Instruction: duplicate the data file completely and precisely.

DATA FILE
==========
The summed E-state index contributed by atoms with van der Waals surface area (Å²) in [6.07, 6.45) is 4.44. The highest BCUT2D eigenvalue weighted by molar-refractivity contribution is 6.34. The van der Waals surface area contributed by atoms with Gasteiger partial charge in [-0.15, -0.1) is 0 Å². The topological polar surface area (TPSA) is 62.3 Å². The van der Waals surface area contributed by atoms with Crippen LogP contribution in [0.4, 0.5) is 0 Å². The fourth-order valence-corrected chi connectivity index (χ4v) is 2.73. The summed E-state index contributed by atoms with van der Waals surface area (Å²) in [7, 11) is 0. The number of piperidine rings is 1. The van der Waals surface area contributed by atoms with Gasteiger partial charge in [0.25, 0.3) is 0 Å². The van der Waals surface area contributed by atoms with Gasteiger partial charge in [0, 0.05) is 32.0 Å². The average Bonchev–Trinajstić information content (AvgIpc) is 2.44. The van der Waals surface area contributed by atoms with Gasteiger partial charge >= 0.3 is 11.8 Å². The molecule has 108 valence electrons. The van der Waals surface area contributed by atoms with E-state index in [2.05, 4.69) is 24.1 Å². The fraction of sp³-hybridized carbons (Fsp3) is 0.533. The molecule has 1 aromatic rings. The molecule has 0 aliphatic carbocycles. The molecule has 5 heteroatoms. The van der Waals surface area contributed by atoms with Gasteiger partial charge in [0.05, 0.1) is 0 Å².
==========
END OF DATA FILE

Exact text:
The summed E-state index contributed by atoms with van der Waals surface area (Å²) in [6.07, 6.45) is 4.44. The highest BCUT2D eigenvalue weighted by molar-refractivity contribution is 6.34. The van der Waals surface area contributed by atoms with Gasteiger partial charge in [-0.15, -0.1) is 0 Å². The topological polar surface area (TPSA) is 62.3 Å². The van der Waals surface area contributed by atoms with Crippen LogP contribution in [0.4, 0.5) is 0 Å². The fourth-order valence-corrected chi connectivity index (χ4v) is 2.73. The summed E-state index contributed by atoms with van der Waals surface area (Å²) in [7, 11) is 0. The number of piperidine rings is 1. The van der Waals surface area contributed by atoms with Gasteiger partial charge in [0.25, 0.3) is 0 Å². The van der Waals surface area contributed by atoms with Gasteiger partial charge in [0, 0.05) is 32.0 Å². The average Bonchev–Trinajstić information content (AvgIpc) is 2.44. The van der Waals surface area contributed by atoms with Gasteiger partial charge >= 0.3 is 11.8 Å². The molecule has 108 valence electrons. The van der Waals surface area contributed by atoms with E-state index in [2.05, 4.69) is 24.1 Å². The fraction of sp³-hybridized carbons (Fsp3) is 0.533. The molecule has 1 aromatic rings. The molecule has 0 aliphatic carbocycles. The molecule has 5 heteroatoms. The van der Waals surface area contributed by atoms with Gasteiger partial charge in [0.05, 0.1) is 0 Å².